HumlebækFocus: Feldmann. Works from the Louisiana collection
Works by German artist Hans-Peter Feldmann (born 1941) have become an increasingly popular part of Louisiana’s collection over the past few years. It is obvious to see why, now that these works have been gathered in a presentation on show at the far end of the South Wing.
The warmth and humor that underlies the art of Hans-Peter Feldmann were, for many decades, not taken seriously by the art world. His production was considered as being somewhat banal and his name relatively unknown for decades. This has changed altogether in the past couple of years, Feldmann has become a “classic” not only in the Louisiana collection but in the history of the post-war avant-gardes.
Feldmann is interested in the images and thoughts the encounter with art gives rise to in us – and his working method is therefore often characterized by squinting, obscuring, turning upside down and short-circuiting, not only in the works – but preferably also in a wider sense.
All the works by Feldmann in the Louisiana collection are presented here. First one enters the installation 100 years – a series of photographs of people from either Feldmann’s family or his wider social circle from the age of 0 to 100 years. The suite narrates a century as left its traces in the faces of different individuals. In the following rooms we are met by a series of humorous and subtle modifications of older paintings. Feldmann strives to set the images free – in the sense of free of history, of their sublimity, and free of their originating social context, thereby inviting us to meet and think the artworks anew. Furthermore samples of early artist books, the so-called ’Bilderhefte’, are shown as well as a Louisiana Channel interview with the artist.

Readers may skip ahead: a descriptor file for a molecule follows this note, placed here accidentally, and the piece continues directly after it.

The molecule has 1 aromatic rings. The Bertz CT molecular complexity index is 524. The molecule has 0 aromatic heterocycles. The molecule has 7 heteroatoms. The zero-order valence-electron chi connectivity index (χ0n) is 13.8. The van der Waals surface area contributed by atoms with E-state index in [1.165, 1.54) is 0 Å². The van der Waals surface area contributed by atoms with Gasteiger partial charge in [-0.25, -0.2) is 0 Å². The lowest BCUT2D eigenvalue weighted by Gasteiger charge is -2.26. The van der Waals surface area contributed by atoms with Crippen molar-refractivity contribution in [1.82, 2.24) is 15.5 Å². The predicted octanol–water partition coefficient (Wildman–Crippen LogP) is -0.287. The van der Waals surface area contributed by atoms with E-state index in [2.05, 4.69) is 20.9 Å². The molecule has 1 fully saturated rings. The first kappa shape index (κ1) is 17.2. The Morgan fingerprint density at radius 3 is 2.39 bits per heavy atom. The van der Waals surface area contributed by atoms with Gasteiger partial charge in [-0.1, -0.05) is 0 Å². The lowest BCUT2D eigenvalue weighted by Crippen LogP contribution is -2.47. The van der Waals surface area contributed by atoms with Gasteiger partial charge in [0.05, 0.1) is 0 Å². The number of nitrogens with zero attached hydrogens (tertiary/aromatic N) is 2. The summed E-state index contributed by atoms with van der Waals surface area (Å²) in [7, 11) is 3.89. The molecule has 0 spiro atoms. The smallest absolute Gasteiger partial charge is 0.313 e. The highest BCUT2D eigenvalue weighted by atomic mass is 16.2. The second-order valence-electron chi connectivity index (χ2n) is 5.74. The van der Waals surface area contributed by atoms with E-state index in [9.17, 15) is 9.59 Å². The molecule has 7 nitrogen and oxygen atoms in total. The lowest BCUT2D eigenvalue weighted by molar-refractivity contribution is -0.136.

AN ARTISTIC TRADITION
In the 1990s Feldmann began making paintings of the type shown in the exhibition – in the beginning by pasting cut-out eyes over the paintings as in a rough notebook. Now he does it by making, or having someone else make the very simple changes, typical in older works that he buys at sales.
The Danish artist Asger Jorn and the circle around the Situationist International worked at the end of the 1950s with similar strategies for reworking existing pictorial material, but in that context the aim was more unambiguously an assault on capitalist consumption and image culture.
Feldmann’s modified paintings can be seen as a continuation of this artistic tradition. His art can in fact be described as political, but at the same time it plays very subtly with artistic conventions and the expectations we have of the encounter with art, not least in a museum.Installation shot from the exhibition Focus: Feldmann – Works from the Louisiana Collection. Photo: Poul Buchard / Brøndum & Co.